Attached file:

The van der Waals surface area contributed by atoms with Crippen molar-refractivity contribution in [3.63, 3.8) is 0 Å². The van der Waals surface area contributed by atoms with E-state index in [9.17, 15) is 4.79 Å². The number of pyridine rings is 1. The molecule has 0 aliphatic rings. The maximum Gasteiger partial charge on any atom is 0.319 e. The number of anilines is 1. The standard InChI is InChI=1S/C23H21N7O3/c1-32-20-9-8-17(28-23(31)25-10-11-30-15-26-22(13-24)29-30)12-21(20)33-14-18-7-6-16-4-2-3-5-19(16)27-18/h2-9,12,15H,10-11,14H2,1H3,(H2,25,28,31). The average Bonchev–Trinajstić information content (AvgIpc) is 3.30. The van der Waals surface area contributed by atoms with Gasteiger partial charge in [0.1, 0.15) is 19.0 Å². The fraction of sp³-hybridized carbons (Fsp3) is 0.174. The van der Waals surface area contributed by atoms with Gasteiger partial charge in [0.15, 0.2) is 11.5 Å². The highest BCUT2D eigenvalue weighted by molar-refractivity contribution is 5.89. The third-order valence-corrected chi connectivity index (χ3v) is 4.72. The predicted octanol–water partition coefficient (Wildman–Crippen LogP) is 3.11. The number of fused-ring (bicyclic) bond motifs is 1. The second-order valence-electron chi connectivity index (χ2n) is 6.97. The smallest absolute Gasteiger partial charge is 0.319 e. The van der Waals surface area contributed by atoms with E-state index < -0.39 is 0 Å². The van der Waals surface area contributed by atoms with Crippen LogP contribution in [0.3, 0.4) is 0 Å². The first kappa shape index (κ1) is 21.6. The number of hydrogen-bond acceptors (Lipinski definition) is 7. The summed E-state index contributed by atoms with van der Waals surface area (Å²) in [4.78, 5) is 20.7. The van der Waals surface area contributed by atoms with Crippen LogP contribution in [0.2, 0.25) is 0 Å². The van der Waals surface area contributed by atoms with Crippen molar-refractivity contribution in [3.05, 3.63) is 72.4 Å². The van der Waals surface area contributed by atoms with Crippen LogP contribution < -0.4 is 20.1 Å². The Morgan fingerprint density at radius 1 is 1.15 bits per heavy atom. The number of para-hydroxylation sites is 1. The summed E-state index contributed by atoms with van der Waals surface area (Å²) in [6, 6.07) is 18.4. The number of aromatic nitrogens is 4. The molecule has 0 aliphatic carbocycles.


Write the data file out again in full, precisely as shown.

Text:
The van der Waals surface area contributed by atoms with Crippen molar-refractivity contribution in [3.63, 3.8) is 0 Å². The van der Waals surface area contributed by atoms with E-state index in [9.17, 15) is 4.79 Å². The number of pyridine rings is 1. The molecule has 0 aliphatic rings. The maximum Gasteiger partial charge on any atom is 0.319 e. The number of anilines is 1. The standard InChI is InChI=1S/C23H21N7O3/c1-32-20-9-8-17(28-23(31)25-10-11-30-15-26-22(13-24)29-30)12-21(20)33-14-18-7-6-16-4-2-3-5-19(16)27-18/h2-9,12,15H,10-11,14H2,1H3,(H2,25,28,31). The average Bonchev–Trinajstić information content (AvgIpc) is 3.30. The van der Waals surface area contributed by atoms with Gasteiger partial charge in [0.1, 0.15) is 19.0 Å². The fraction of sp³-hybridized carbons (Fsp3) is 0.174. The van der Waals surface area contributed by atoms with Gasteiger partial charge in [0.15, 0.2) is 11.5 Å². The highest BCUT2D eigenvalue weighted by molar-refractivity contribution is 5.89. The third-order valence-corrected chi connectivity index (χ3v) is 4.72. The predicted octanol–water partition coefficient (Wildman–Crippen LogP) is 3.11. The number of fused-ring (bicyclic) bond motifs is 1. The second-order valence-electron chi connectivity index (χ2n) is 6.97. The smallest absolute Gasteiger partial charge is 0.319 e. The van der Waals surface area contributed by atoms with E-state index < -0.39 is 0 Å². The van der Waals surface area contributed by atoms with Crippen LogP contribution in [0.3, 0.4) is 0 Å². The first kappa shape index (κ1) is 21.6. The number of hydrogen-bond acceptors (Lipinski definition) is 7. The summed E-state index contributed by atoms with van der Waals surface area (Å²) in [4.78, 5) is 20.7. The van der Waals surface area contributed by atoms with Crippen LogP contribution in [0.2, 0.25) is 0 Å². The van der Waals surface area contributed by atoms with Crippen molar-refractivity contribution in [3.05, 3.63) is 72.4 Å². The van der Waals surface area contributed by atoms with Crippen LogP contribution < -0.4 is 20.1 Å². The Morgan fingerprint density at radius 1 is 1.15 bits per heavy atom. The number of para-hydroxylation sites is 1. The summed E-state index contributed by atoms with van der Waals surface area (Å²) in [6, 6.07) is 18.4. The number of aromatic nitrogens is 4. The molecule has 0 aliphatic carbocycles.